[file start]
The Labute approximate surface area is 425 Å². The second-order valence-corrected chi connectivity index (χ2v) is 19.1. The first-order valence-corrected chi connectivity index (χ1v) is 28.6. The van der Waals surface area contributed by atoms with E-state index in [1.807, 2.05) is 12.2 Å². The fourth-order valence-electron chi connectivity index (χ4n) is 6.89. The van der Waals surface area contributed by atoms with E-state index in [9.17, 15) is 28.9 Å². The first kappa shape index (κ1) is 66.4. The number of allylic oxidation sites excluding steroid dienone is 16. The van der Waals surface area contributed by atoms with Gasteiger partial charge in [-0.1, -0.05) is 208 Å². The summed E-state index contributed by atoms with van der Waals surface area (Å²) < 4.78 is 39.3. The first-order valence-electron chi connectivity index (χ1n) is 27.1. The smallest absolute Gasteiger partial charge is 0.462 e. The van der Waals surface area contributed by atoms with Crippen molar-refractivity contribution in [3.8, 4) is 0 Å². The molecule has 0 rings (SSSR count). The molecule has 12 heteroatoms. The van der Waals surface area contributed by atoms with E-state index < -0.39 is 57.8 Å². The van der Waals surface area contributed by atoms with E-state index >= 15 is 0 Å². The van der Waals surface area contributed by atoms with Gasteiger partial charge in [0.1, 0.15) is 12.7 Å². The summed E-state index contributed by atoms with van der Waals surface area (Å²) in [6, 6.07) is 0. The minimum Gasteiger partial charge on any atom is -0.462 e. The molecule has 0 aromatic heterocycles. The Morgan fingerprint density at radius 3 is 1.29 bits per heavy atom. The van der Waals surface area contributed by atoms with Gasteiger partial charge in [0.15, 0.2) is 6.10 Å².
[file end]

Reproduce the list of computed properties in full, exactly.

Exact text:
The Labute approximate surface area is 425 Å². The second-order valence-corrected chi connectivity index (χ2v) is 19.1. The first-order valence-corrected chi connectivity index (χ1v) is 28.6. The van der Waals surface area contributed by atoms with E-state index in [1.807, 2.05) is 12.2 Å². The fourth-order valence-electron chi connectivity index (χ4n) is 6.89. The van der Waals surface area contributed by atoms with E-state index in [9.17, 15) is 28.9 Å². The first kappa shape index (κ1) is 66.4. The number of allylic oxidation sites excluding steroid dienone is 16. The van der Waals surface area contributed by atoms with Gasteiger partial charge in [-0.1, -0.05) is 208 Å². The summed E-state index contributed by atoms with van der Waals surface area (Å²) < 4.78 is 39.3. The first-order valence-electron chi connectivity index (χ1n) is 27.1. The smallest absolute Gasteiger partial charge is 0.462 e. The van der Waals surface area contributed by atoms with Crippen molar-refractivity contribution in [3.8, 4) is 0 Å². The molecule has 0 rings (SSSR count). The molecule has 12 heteroatoms. The van der Waals surface area contributed by atoms with E-state index < -0.39 is 57.8 Å². The van der Waals surface area contributed by atoms with E-state index >= 15 is 0 Å². The van der Waals surface area contributed by atoms with Gasteiger partial charge in [0.1, 0.15) is 12.7 Å². The summed E-state index contributed by atoms with van der Waals surface area (Å²) in [6, 6.07) is 0. The minimum Gasteiger partial charge on any atom is -0.462 e. The molecule has 0 aromatic heterocycles. The Morgan fingerprint density at radius 3 is 1.29 bits per heavy atom. The van der Waals surface area contributed by atoms with Gasteiger partial charge in [0.15, 0.2) is 6.10 Å².